Over the past decade, INS activities have frequently been dismissed as mere schoolboy pranks, and there is indeed a decidedly ludic side to many of them. In 2002, INS propaganda was infiltrated into the source code of the BBC’s website — an event which was described in Burroughsian terms as an “experiment in viral transmission”. The following year, most of the First Committee members were expelled in a purge which referenced both Stalin and André Breton. James Flint and Hari Kunzru, for instance, were shown the door for colluding with the middlebrow British publishing industry. My favourite example — which evinces the mad circular logic of Carroll or Orton — is that of Shane Brighton who was expelled for expressing the wish to leave the society although the First Manifesto clearly states that this is impossible (“We are all necronauts, always, already”).

The INS members’ obsession with diagrams, cartography, crypts and encryption also lends their experiments a charming Boy’s Own flavour which is probably tinted by the General Secretary’s Tintin fixation. For Necronauts, travelling into death — “eyes and mouths wide open so that they may be filled from the deep wells of the Unknown” — is clearly conceived of as an awfully big adventure (to quote Peter Pan). It will be an even greater one if they ever achieve their ultimate goal of building “a craft” aboard which they intend to complete their momentous journey. I fancy it as a cross between the Nautilus, Chitty Chitty Bang Bang and some demented contraption Wallace and Gromit could have devised over cheese and crackers, although the crafty word also refers to the acquisition of new analytical tools.

“Humour and the deadly serious aren’t mutually exclusive,” argues McCarthy, “indeed, one can help the other”. Like a great novel, the INS produces multiple, sometimes contradictory, meanings and its potency derives from this very ambiguity. “I’m interested in things that only make sense within the grey zone of metaphor,” he says, referring to that liminal space beyond which no representation is possible. “You want whatever you do to be as wriggly and difficult as possible”. A prime example of the INS’s slipperiness is McCarthy and Critchley’s Joint Statement on Inauthenticity which was — or was not, depending on who you believe — delivered in New York in September 2007. To add to the confusion, the INS Department of Propaganda refused to “authenticate” the transcripts, recordings and pictures of the event (or non-event) circulating on the internet, although they probably all originated from the very same shadowy department in the first place. Inauthenticity was taken to its logical metadramatic conclusion at Tate Britain in January 2009 when McCarthy and Critchley hired actors to play their parts and read the Joint Statement in their place.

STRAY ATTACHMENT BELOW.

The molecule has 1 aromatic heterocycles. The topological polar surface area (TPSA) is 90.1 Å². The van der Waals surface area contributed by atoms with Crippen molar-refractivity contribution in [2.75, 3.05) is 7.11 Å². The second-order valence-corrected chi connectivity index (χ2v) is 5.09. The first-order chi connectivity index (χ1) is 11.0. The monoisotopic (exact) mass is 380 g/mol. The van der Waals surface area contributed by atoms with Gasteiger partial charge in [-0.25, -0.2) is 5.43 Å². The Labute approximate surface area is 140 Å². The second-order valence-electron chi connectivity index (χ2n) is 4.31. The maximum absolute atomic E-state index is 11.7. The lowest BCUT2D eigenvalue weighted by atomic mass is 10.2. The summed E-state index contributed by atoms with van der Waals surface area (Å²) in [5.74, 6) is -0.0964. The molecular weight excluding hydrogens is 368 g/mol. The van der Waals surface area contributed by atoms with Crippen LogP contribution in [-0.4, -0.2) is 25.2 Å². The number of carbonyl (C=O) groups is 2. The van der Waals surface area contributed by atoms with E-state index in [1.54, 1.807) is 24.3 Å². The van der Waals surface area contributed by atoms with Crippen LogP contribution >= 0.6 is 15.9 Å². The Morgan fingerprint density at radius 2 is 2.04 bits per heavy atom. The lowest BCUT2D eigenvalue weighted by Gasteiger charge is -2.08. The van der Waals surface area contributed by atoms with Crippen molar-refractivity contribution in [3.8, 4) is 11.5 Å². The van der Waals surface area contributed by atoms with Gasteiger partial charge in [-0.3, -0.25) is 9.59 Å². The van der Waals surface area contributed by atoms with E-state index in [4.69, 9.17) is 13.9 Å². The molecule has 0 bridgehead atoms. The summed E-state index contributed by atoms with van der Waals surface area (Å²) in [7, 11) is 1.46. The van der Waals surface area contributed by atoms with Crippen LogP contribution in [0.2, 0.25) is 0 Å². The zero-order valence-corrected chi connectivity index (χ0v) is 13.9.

With its manifestos, proclamations, statements, hearings, departments, inspectorates and Soviet-style executive council — not to mention its labyrinthine network of committees, sub-committees, moles and sleepers — the INS has adopted all the trappings of authoritarian avant-garde movements like the Futurists or Surrealists as well as the sinister aesthetic of Kafkaesque bureaucracy and multinational corporations. Many of their public meetings are staged in galleries or institutions which are redesigned (by Laura Hopkins) to resemble military operations rooms, Stalinist show trials or, appropriately enough, McCarthyite hearings. The 2003 Declaration Concerning the Relationship Between Art and Democracy (read by the General Secretary at the Serpentine Manifesto Marathon in October 2008) even contains the provocative view that “fascism and art go well together”. Yet, in spite of all this, McCarthy and his fellow Necronauts believe that “Art is the most anti-totalitarian thing there is, inasmuch as good art always sides with the partial and incomplete and broken against the spectre of totality.” The fact that the INS’s oeuvre amounts to a veritable Gesamtkunstswerk (total artwork) of Wagnerian proportions — encompassing art, drama, technology, anthropology, literature and philosophy — is just a further turn of the screw.

Ten years ago, when the First Manifesto was handed out at a London art fair, McCarthy’s writing career seemed to be going nowhere slowly. The INS was partly an opportunity to produce literature by other means: “I wanted to create a non-academic format and arena for discussing things — discussing them actively rather than in a tame, emasculated way.” If, according to W. H. Auden, “poetry makes nothing happen,” art can actually turn that nothing into a happening. One of the reasons why the INS parodies the Modernist avant-gardes is that they already provided a model for this fertile coupling between literature and art. The society’s modus operandi is thus in keeping with this desire to harness art’s “active potential.” A series of hearings leads to the publication of a theoretical report which is finally put into practice as a work of art.

Critchley explains that the Necronauts are “trying to do for death what the Situationists did for sex”. Two of the INS’s most striking installations were inspired by Cocteau’s Orphée in which a dead poet transmits coded messages over a car radio — messages reminiscent of those broadcast by the BBC to French resistants during the Second World War. “A man or woman in London reads a line of poetry into a microphone and in France a bridge blows up — or not,” McCarthy says, before adding: “Poetry — real poetry — should harbour that potentiality somehow.”